Apple is also facing regulatory challenges that could force it to rethink designs of existing and future products and services.

Some of Apple’s popular smartwatch models, two of which were temporarily banned at the end of 2023, also face an uncertain future. New Apple Watch Series 9 and Watch Ultra 2 devices sold in the United States tell their owners that a built-in blood oxygen monitoring app is “no longer available” when they attempt to use it, owing to a patent infringement dispute with the medical technology company Masimo. That legal back-and-forth is ongoing, and a trial may not take place until 2025.

The E.U. this year unveiled a landmark anti-monopoly law, the Digital Markets Act, that forced the company to allow third-party app stores on iPhones for the first time. Apple generated about $85 billion in annual revenue from its services business, which includes the App Store, where it gets fees for app purchases.

Apple has tried to retain control over its platform in the E.U. by asserting it will charge fees for app purchases through third-party app stores, in a move that infuriated some app developers and also riled E.U. officials. Just weeks after the DMA came into effect, the European Commission announced it had opened an antitrust probe into Apple, with the company facing fines of up to 10 percent of its global revenue.

Apple said at the time that it was confident it was complying with the DMA.

Then, in March, the Justice Department launched an anti-monopoly probe against Apple. Prosecutors have accused Apple of abusing its market power to keep app developers and consumers in its ecosystem – similar allegations to the ones being investigated in the E.U. If the court finds in prosecutors’ favor, it could order changes in Apple’s business structure.

“We allege that Apple has maintained monopoly power in the smartphone market, not simply by staying ahead of the competition on the merits, but by violating federal antitrust law,” Attorney General Merrick Garland said in a statement. “If left unchallenged, Apple will only continue to strengthen its smartphone monopoly.”

Apple spokesman Fred Sainz said at the time that the lawsuit is “wrong on the facts and the law” and that the company “will vigorously defend against it.”

Meanwhile, Apple’s attempts to grow beyond its handful of core products have had found limited success. The company’s Vision Pro headset was released this year to mixed reviews. Critics have acknowledged the sophistication of Apple’s hardware, but they lamented its limited feature set and app ecosystem.

Since then, the nearly $3,500 headset has struggled to find consumers outside mixed-reality and Apple fan communities. And while the product has been available only for the past few months, many are skeptical that it will become mainstream anytime soon.

“I don’t think there’s any hope that this will be the next big thing,” said O’Donnell, the TECHnalysis Research analyst. “It’s way too expensive, and the value you get for the vast majority of people is short-lived.”

Then, shortly after the Vision Pro’s launch, Apple pulled the plug on one of its most ambitious projects: building a self-driving car.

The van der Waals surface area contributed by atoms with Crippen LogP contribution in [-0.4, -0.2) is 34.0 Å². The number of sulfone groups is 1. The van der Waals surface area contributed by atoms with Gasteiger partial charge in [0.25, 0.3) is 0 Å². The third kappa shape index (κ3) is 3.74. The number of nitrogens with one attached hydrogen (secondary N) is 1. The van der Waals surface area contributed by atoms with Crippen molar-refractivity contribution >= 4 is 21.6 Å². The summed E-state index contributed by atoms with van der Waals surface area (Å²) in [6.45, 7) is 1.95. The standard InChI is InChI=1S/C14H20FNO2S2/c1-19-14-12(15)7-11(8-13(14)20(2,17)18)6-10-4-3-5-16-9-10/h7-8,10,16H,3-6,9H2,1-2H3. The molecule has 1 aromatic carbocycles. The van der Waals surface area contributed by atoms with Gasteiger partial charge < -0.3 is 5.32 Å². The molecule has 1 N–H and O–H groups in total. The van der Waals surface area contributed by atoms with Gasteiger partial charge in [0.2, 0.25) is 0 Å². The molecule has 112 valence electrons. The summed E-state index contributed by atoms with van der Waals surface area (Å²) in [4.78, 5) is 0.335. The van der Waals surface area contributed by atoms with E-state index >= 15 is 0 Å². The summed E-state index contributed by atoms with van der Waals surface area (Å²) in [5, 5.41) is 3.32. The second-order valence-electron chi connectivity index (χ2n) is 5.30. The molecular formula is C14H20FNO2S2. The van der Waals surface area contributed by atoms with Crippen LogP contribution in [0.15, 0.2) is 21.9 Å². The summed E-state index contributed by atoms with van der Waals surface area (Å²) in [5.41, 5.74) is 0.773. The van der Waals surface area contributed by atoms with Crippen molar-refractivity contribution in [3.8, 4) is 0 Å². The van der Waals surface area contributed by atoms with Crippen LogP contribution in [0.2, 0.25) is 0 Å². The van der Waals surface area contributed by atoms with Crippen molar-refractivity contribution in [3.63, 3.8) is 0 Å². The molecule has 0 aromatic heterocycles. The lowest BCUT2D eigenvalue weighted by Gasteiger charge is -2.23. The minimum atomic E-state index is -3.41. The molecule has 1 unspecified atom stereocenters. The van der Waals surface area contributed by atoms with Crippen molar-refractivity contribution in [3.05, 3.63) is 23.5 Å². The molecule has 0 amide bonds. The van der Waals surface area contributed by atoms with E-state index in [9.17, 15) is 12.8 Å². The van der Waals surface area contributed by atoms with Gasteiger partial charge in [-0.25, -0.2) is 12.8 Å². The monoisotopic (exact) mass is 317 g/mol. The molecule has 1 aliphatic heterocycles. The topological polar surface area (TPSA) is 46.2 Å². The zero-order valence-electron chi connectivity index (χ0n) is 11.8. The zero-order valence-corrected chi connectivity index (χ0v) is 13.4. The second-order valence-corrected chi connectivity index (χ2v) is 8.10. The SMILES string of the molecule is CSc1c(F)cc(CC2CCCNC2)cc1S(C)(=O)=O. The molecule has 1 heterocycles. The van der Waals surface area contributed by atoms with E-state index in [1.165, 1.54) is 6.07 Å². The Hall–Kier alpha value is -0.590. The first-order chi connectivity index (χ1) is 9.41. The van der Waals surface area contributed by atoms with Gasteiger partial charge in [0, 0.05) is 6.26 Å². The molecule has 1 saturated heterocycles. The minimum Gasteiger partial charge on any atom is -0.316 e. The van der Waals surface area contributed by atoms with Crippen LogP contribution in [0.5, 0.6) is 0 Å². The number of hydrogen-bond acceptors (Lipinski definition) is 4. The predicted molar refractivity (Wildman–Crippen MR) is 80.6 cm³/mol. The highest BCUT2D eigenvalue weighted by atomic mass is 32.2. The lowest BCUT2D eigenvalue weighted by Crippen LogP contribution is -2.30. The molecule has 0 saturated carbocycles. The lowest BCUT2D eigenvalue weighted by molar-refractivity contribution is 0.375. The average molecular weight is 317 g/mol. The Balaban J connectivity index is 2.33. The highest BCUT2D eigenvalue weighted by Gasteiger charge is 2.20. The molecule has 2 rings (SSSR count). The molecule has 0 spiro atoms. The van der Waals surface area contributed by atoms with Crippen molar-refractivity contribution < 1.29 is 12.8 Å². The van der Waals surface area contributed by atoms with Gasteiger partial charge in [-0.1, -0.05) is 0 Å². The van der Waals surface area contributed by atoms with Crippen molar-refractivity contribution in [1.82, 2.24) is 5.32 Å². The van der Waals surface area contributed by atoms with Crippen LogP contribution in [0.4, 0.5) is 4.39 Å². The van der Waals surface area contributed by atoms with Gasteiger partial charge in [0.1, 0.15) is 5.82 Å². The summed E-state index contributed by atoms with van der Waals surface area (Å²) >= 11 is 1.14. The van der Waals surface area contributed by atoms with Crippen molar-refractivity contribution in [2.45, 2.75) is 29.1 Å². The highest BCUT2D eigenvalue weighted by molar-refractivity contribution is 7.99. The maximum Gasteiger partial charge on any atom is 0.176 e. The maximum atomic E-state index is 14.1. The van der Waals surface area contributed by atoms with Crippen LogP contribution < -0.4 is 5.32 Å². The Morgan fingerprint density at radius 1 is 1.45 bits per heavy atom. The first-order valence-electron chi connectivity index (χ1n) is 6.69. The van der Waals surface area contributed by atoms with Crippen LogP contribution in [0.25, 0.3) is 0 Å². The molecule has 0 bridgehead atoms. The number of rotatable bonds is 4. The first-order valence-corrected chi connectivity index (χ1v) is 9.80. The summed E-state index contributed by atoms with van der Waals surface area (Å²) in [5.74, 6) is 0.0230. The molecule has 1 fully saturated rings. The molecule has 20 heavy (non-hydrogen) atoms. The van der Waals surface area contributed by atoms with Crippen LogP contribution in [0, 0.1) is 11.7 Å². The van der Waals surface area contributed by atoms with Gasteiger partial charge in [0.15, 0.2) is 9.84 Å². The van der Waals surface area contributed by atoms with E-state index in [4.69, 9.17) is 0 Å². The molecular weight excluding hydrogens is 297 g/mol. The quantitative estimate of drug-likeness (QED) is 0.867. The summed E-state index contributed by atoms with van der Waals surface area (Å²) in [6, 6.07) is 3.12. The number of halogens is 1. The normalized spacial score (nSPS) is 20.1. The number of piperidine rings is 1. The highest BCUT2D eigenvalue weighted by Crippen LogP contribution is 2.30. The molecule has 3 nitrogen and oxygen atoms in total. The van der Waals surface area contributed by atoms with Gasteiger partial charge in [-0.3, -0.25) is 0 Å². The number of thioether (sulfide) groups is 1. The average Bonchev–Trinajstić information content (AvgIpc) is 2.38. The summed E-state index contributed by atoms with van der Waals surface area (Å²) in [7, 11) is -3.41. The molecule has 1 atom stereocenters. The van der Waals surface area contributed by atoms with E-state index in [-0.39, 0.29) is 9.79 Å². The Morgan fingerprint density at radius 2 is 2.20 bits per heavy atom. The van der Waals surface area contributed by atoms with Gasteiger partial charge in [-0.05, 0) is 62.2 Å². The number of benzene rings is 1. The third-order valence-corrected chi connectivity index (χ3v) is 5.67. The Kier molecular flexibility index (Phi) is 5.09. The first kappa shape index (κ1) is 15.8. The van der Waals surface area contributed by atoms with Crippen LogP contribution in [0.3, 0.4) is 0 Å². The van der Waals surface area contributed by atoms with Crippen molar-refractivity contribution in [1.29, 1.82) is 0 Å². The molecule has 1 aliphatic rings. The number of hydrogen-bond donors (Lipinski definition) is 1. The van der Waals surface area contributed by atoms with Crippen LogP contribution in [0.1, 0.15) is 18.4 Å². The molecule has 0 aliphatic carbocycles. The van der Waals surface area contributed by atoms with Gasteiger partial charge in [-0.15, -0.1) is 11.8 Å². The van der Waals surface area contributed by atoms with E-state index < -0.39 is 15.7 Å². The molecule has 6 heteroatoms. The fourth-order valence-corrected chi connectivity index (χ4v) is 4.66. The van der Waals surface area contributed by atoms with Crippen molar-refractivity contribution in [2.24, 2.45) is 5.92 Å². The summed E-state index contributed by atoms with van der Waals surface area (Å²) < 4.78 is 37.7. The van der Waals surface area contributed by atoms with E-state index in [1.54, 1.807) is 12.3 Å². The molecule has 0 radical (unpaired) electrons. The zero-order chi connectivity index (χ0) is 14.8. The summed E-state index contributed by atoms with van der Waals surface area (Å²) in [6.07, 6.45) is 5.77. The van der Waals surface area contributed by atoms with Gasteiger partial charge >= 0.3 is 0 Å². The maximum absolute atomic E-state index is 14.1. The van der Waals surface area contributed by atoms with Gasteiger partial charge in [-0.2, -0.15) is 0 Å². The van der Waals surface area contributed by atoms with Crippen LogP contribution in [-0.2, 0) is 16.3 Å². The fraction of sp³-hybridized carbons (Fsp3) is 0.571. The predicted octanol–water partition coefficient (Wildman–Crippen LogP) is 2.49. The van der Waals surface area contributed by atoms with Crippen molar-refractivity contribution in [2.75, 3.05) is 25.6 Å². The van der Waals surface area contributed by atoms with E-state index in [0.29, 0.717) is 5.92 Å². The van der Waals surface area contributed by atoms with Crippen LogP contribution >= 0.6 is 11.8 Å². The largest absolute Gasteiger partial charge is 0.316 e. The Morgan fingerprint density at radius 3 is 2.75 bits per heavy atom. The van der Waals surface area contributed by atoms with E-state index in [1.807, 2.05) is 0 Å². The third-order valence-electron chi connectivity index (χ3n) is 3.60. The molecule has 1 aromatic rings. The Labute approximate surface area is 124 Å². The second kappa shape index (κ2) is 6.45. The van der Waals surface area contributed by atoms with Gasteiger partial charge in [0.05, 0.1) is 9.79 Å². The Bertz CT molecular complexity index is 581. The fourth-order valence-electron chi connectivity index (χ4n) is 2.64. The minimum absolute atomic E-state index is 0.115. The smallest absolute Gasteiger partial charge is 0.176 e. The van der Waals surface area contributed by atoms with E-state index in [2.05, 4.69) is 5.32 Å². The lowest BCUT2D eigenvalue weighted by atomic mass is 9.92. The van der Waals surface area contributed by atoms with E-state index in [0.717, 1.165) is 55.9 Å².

For nearly a decade, rumors swirled about Apple and its highly secretive self-driving car project, dubbed “Project Titan.” Although the company was far behind its competitors – including Tesla, Waymo and Cruise, which had deployed vehicles to the public in California and other markets across the United States – industry observers regarded Apple’s push into self-driving technology as a vote of confidence in the potential of automated driving. It also gave investors hope of a new cornerstone technology from the company.

Apple never publicly acknowledged the project, but there were signs last year that it was quietly testing: Public data from the California DMV showed it tested 67 cars over 450,000 miles in California between December 2022 and November 2023, more than threefold increase from the year before. Meanwhile, its gold SUVs – outfitted with large, boxy sensors – could be seen around Apple’s headquarters in Cupertino.

But then, in February, the project officially unraveled: The company scrapped the project, closing a long chapter of speculation on what the company was planning to do with the cars. Instead, Apple turned its focus to generative AI projects, giving industry observers hope that the Apple is finally ready to join the AI hype cycle.

“We continue to feel very bullish about our opportunity in generative AI,” Cook said on a conference call with investors, adding Apple is making “significant investments” that it plans to share with customers soon.

“We believe in the transformative power and promise of AI and we believe we have advantages that will differentiate us in this new era,” Cook said.

For now, though, the shape of the company’s AI ambitions remain unclear. And Apple is late to the party while rivals Microsoft, Amazon and Meta spend billions of dollars to support AI infrastructure. Apple’s first wave of devices that emphasize AI could debut as early next week, when the company is expected to unveil a long-awaited slate of new iPads.

Not everyone is giving up hope. Carolina Milanesi, Creative Strategies’ president and principal analyst, said despite the grim earnings outlook for the near future, Apple “always seems to wiggle their way out of these situations.”

“The fact that they have so many different revenue streams is what allows them to not feel the pressure in the same way as a one-trick pony would,” she said.